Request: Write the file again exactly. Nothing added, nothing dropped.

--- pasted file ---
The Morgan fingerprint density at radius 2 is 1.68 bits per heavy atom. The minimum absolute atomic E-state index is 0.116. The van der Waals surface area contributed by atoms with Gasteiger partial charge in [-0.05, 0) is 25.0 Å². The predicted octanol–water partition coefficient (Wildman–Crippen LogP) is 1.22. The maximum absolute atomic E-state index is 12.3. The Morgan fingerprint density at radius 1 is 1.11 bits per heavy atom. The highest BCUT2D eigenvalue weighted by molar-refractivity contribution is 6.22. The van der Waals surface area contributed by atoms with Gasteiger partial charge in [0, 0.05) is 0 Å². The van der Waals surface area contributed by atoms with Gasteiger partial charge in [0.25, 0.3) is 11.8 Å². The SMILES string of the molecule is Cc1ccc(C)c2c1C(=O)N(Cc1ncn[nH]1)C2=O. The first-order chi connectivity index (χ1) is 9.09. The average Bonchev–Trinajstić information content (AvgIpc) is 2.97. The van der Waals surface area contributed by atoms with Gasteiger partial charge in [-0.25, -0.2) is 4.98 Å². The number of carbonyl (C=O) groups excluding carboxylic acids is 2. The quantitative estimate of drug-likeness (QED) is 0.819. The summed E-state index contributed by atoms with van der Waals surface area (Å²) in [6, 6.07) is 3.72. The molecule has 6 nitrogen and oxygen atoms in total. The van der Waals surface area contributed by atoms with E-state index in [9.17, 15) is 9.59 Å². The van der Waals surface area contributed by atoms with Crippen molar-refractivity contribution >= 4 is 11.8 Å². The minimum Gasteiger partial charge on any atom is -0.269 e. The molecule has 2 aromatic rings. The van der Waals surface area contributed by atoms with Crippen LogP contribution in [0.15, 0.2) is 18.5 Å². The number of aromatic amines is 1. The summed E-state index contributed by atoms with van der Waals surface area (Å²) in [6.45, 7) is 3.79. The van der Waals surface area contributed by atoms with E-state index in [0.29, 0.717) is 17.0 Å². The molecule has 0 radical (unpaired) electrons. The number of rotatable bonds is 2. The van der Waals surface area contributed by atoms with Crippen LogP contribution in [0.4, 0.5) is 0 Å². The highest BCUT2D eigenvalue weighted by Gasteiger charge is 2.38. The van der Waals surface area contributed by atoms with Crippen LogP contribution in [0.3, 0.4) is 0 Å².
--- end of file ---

The Morgan fingerprint density at radius 2 is 1.68 bits per heavy atom. The minimum absolute atomic E-state index is 0.116. The van der Waals surface area contributed by atoms with Gasteiger partial charge in [-0.05, 0) is 25.0 Å². The predicted octanol–water partition coefficient (Wildman–Crippen LogP) is 1.22. The maximum absolute atomic E-state index is 12.3. The Morgan fingerprint density at radius 1 is 1.11 bits per heavy atom. The highest BCUT2D eigenvalue weighted by molar-refractivity contribution is 6.22. The van der Waals surface area contributed by atoms with Gasteiger partial charge in [0, 0.05) is 0 Å². The van der Waals surface area contributed by atoms with Gasteiger partial charge in [0.25, 0.3) is 11.8 Å². The SMILES string of the molecule is Cc1ccc(C)c2c1C(=O)N(Cc1ncn[nH]1)C2=O. The first-order chi connectivity index (χ1) is 9.09. The average Bonchev–Trinajstić information content (AvgIpc) is 2.97. The van der Waals surface area contributed by atoms with Gasteiger partial charge in [-0.25, -0.2) is 4.98 Å². The number of carbonyl (C=O) groups excluding carboxylic acids is 2. The quantitative estimate of drug-likeness (QED) is 0.819. The summed E-state index contributed by atoms with van der Waals surface area (Å²) in [6, 6.07) is 3.72. The molecule has 6 nitrogen and oxygen atoms in total. The van der Waals surface area contributed by atoms with E-state index in [9.17, 15) is 9.59 Å². The van der Waals surface area contributed by atoms with Crippen molar-refractivity contribution >= 4 is 11.8 Å². The minimum Gasteiger partial charge on any atom is -0.269 e. The molecule has 2 aromatic rings. The van der Waals surface area contributed by atoms with Crippen LogP contribution in [0.15, 0.2) is 18.5 Å². The number of aromatic amines is 1. The summed E-state index contributed by atoms with van der Waals surface area (Å²) in [6.45, 7) is 3.79. The van der Waals surface area contributed by atoms with E-state index in [0.29, 0.717) is 17.0 Å². The molecule has 0 radical (unpaired) electrons. The number of rotatable bonds is 2. The van der Waals surface area contributed by atoms with Crippen LogP contribution in [0.4, 0.5) is 0 Å². The highest BCUT2D eigenvalue weighted by Gasteiger charge is 2.38. The van der Waals surface area contributed by atoms with Crippen LogP contribution in [0.3, 0.4) is 0 Å².